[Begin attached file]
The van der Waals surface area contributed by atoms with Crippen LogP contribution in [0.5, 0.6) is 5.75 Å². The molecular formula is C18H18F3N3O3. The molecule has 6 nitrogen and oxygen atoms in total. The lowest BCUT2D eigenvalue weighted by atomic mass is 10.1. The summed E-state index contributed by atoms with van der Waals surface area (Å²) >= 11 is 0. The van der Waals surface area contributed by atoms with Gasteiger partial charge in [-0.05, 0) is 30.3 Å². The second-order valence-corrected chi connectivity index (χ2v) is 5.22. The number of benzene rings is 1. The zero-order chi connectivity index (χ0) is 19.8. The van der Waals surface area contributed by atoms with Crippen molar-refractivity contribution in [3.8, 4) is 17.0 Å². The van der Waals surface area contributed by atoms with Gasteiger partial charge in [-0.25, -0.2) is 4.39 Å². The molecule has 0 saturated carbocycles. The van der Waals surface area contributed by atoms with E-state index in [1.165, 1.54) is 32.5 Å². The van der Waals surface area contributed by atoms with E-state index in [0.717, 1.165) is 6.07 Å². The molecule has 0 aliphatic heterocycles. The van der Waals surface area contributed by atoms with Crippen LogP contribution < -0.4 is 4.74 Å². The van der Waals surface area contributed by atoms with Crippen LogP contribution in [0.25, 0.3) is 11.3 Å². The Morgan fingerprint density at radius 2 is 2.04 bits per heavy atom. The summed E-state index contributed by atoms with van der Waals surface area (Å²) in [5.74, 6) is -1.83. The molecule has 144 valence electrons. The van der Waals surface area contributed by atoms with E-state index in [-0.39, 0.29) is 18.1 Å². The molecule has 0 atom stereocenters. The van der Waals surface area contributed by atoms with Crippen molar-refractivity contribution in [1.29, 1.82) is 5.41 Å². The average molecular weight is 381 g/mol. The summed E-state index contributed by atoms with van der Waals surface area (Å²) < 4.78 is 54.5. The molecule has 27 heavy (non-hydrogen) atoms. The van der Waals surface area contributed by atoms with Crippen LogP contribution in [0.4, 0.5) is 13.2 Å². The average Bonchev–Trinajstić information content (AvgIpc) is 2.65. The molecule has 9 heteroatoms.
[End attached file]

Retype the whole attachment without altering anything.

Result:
The van der Waals surface area contributed by atoms with Crippen LogP contribution in [0.5, 0.6) is 5.75 Å². The molecular formula is C18H18F3N3O3. The molecule has 6 nitrogen and oxygen atoms in total. The lowest BCUT2D eigenvalue weighted by atomic mass is 10.1. The summed E-state index contributed by atoms with van der Waals surface area (Å²) >= 11 is 0. The van der Waals surface area contributed by atoms with Gasteiger partial charge in [-0.05, 0) is 30.3 Å². The second-order valence-corrected chi connectivity index (χ2v) is 5.22. The number of benzene rings is 1. The zero-order chi connectivity index (χ0) is 19.8. The van der Waals surface area contributed by atoms with Crippen molar-refractivity contribution in [3.8, 4) is 17.0 Å². The van der Waals surface area contributed by atoms with Gasteiger partial charge in [-0.25, -0.2) is 4.39 Å². The molecule has 0 saturated carbocycles. The van der Waals surface area contributed by atoms with E-state index in [1.165, 1.54) is 32.5 Å². The van der Waals surface area contributed by atoms with E-state index in [0.717, 1.165) is 6.07 Å². The molecule has 0 aliphatic heterocycles. The van der Waals surface area contributed by atoms with Crippen LogP contribution < -0.4 is 4.74 Å². The van der Waals surface area contributed by atoms with Crippen LogP contribution in [0.25, 0.3) is 11.3 Å². The Morgan fingerprint density at radius 2 is 2.04 bits per heavy atom. The summed E-state index contributed by atoms with van der Waals surface area (Å²) in [5.74, 6) is -1.83. The molecule has 144 valence electrons. The van der Waals surface area contributed by atoms with E-state index in [-0.39, 0.29) is 18.1 Å². The molecule has 0 atom stereocenters. The van der Waals surface area contributed by atoms with Crippen molar-refractivity contribution in [1.29, 1.82) is 5.41 Å². The average molecular weight is 381 g/mol. The summed E-state index contributed by atoms with van der Waals surface area (Å²) < 4.78 is 54.5. The molecule has 27 heavy (non-hydrogen) atoms. The van der Waals surface area contributed by atoms with Crippen LogP contribution in [0.4, 0.5) is 13.2 Å². The average Bonchev–Trinajstić information content (AvgIpc) is 2.65. The molecule has 9 heteroatoms.